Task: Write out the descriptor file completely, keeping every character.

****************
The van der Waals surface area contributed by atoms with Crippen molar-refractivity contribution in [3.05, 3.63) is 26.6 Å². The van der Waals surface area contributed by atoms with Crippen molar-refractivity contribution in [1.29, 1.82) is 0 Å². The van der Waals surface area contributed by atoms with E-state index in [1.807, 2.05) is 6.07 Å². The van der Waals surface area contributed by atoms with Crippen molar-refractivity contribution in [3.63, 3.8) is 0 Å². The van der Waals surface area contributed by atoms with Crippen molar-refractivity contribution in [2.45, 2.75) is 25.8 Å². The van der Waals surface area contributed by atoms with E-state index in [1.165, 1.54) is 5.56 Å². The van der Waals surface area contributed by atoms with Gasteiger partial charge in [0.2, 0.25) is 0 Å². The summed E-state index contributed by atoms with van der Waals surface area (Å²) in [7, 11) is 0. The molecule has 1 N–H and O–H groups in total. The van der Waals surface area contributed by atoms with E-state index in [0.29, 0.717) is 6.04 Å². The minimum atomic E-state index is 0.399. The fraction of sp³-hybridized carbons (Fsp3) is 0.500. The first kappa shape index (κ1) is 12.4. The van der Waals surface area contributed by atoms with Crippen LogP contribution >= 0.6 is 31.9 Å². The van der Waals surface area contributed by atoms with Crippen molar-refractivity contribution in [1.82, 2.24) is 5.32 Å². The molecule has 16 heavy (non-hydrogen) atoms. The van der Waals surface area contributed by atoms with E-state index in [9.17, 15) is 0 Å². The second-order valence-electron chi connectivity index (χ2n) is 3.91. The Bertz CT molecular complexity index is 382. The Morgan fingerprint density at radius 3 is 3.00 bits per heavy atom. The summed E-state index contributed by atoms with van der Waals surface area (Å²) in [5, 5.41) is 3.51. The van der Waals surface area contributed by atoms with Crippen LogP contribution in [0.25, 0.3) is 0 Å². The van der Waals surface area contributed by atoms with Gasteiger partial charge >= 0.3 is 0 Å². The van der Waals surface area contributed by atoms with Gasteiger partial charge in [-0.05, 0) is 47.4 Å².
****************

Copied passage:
The van der Waals surface area contributed by atoms with Crippen molar-refractivity contribution in [3.05, 3.63) is 26.6 Å². The van der Waals surface area contributed by atoms with Crippen molar-refractivity contribution in [1.29, 1.82) is 0 Å². The van der Waals surface area contributed by atoms with E-state index in [1.807, 2.05) is 6.07 Å². The van der Waals surface area contributed by atoms with Crippen molar-refractivity contribution in [3.63, 3.8) is 0 Å². The van der Waals surface area contributed by atoms with Crippen molar-refractivity contribution in [2.45, 2.75) is 25.8 Å². The van der Waals surface area contributed by atoms with E-state index in [1.165, 1.54) is 5.56 Å². The van der Waals surface area contributed by atoms with Gasteiger partial charge in [0.2, 0.25) is 0 Å². The summed E-state index contributed by atoms with van der Waals surface area (Å²) in [7, 11) is 0. The molecule has 1 N–H and O–H groups in total. The van der Waals surface area contributed by atoms with E-state index in [0.29, 0.717) is 6.04 Å². The minimum atomic E-state index is 0.399. The fraction of sp³-hybridized carbons (Fsp3) is 0.500. The first kappa shape index (κ1) is 12.4. The van der Waals surface area contributed by atoms with Crippen LogP contribution >= 0.6 is 31.9 Å². The van der Waals surface area contributed by atoms with Crippen molar-refractivity contribution in [1.82, 2.24) is 5.32 Å². The molecule has 16 heavy (non-hydrogen) atoms. The van der Waals surface area contributed by atoms with E-state index in [9.17, 15) is 0 Å². The second-order valence-electron chi connectivity index (χ2n) is 3.91. The Bertz CT molecular complexity index is 382. The Morgan fingerprint density at radius 3 is 3.00 bits per heavy atom. The summed E-state index contributed by atoms with van der Waals surface area (Å²) in [5, 5.41) is 3.51. The van der Waals surface area contributed by atoms with Crippen LogP contribution in [0.25, 0.3) is 0 Å². The van der Waals surface area contributed by atoms with Gasteiger partial charge >= 0.3 is 0 Å². The van der Waals surface area contributed by atoms with Gasteiger partial charge in [-0.05, 0) is 47.4 Å².